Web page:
May 28th, Rui Zhang: Evolutionary Analysis Reveals Regulatory and Functional Landscape of RNA Editing

Rui Zhang

Rui Zhang

Rui Zhang is a postdoc in Dr. Jin Billy Li’s lab (2011 – now) in the Department of Genetics, studying the dynamics and evolution of RNA editing. He completed his PhD at Kunming Institute of Zoology, Chinese Academy of Sciences in 2009 with Dr. Bing Su, investigating the miRNA-mediated gene regulatory network. Before moving to Stanford, he worked at Beijing Institute of Genomics with Chung-I Wu, studying the miRNA targeting evolution.

Talk: Evolutionary Analysis Reveals Regulatory and Functional Landscape of RNA Editing

Adenosine-to-inosine RNA editing, catalysed by adenosine deaminases acting on RNA (ADAR), promotes functional diversity and is especially prevalent in neural tissues. A plethora of editing sites has been recently identified; however, how they are selected and regulated and which are functionally important are largely unknown. Using the Drosophila genus as a model, we found the establishment of editing and variation in editing levels are largely explained and predicted by cis regulatory element changes. We show that a large fraction of nonsynonymous and 3’UTR editing sites is under evolutionary constraint, highly edited, and thus likely functional. Furthermore, newborn sites are lowly edited and sparsely distributed across genes with diverse functions, while long-lived sites tend to be highly edited in clusters and enriched in slowly-evolved neuronal genes. Our results suggest that RNA editing, rather than nucleotide substitution at the DNA level, may be the preferred evolutionary means of fine-tuning neuronal functions.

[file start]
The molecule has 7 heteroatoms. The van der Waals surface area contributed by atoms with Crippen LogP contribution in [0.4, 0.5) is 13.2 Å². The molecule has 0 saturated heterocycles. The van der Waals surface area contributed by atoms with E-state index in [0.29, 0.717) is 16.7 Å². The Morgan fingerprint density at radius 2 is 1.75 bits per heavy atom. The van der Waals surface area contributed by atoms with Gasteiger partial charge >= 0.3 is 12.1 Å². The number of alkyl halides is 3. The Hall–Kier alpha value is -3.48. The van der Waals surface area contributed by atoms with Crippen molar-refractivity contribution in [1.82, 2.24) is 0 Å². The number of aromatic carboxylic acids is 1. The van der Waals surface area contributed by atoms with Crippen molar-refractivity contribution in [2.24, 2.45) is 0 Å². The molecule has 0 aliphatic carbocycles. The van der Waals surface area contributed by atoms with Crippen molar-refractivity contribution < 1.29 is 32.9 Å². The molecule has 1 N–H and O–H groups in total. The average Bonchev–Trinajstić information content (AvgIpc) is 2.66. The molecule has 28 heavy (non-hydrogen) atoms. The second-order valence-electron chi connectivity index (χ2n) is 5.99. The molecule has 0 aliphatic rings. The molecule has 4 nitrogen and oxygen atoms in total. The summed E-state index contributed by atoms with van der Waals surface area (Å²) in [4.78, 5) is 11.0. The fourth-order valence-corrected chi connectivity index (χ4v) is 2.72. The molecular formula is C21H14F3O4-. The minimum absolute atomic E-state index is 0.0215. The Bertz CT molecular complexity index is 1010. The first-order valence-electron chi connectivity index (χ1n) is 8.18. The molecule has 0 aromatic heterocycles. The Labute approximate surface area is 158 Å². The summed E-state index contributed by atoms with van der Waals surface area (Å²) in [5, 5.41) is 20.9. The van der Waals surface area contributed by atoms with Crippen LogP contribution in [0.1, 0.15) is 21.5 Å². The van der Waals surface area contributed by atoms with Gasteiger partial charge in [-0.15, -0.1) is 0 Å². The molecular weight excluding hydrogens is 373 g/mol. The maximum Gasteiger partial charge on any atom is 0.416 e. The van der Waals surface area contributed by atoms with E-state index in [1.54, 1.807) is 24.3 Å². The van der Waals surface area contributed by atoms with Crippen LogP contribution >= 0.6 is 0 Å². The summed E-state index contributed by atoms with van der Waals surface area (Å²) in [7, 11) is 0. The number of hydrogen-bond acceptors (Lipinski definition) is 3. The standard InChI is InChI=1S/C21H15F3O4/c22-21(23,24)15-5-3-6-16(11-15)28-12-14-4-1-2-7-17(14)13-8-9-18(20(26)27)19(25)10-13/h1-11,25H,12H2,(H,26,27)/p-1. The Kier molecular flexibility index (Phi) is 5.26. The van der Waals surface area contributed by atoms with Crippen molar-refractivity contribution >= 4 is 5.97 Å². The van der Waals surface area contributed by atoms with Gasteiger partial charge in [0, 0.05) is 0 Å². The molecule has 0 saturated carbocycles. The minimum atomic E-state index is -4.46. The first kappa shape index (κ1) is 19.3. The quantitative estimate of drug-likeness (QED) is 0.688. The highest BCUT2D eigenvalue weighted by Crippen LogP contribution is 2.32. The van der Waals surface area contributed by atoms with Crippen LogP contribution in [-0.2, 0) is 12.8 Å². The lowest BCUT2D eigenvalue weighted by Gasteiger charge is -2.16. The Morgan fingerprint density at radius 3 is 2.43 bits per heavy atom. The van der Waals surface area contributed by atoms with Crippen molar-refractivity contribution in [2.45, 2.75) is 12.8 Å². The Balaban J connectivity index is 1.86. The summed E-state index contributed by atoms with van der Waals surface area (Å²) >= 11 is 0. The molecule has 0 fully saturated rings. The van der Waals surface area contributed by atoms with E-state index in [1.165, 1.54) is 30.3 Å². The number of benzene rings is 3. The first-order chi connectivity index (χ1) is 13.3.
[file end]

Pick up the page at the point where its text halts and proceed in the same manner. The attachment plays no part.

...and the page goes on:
Seminar details

Wednesday May 28th, 2014
1:00 PM Lunch In Clark S360
1:15 PM Seminar
Location: Clark S360

One thought on “May 28th, Rui Zhang: Evolutionary Analysis Reveals Regulatory and Functional Landscape of RNA Editing

  1. Pingback: May 28th, Rui Zhang: Evolutionary Analysis Reveals Regulatory and Functional Landscape of RNA Editing | CEHG Evolgenome | Observe.Think.Touch Nature

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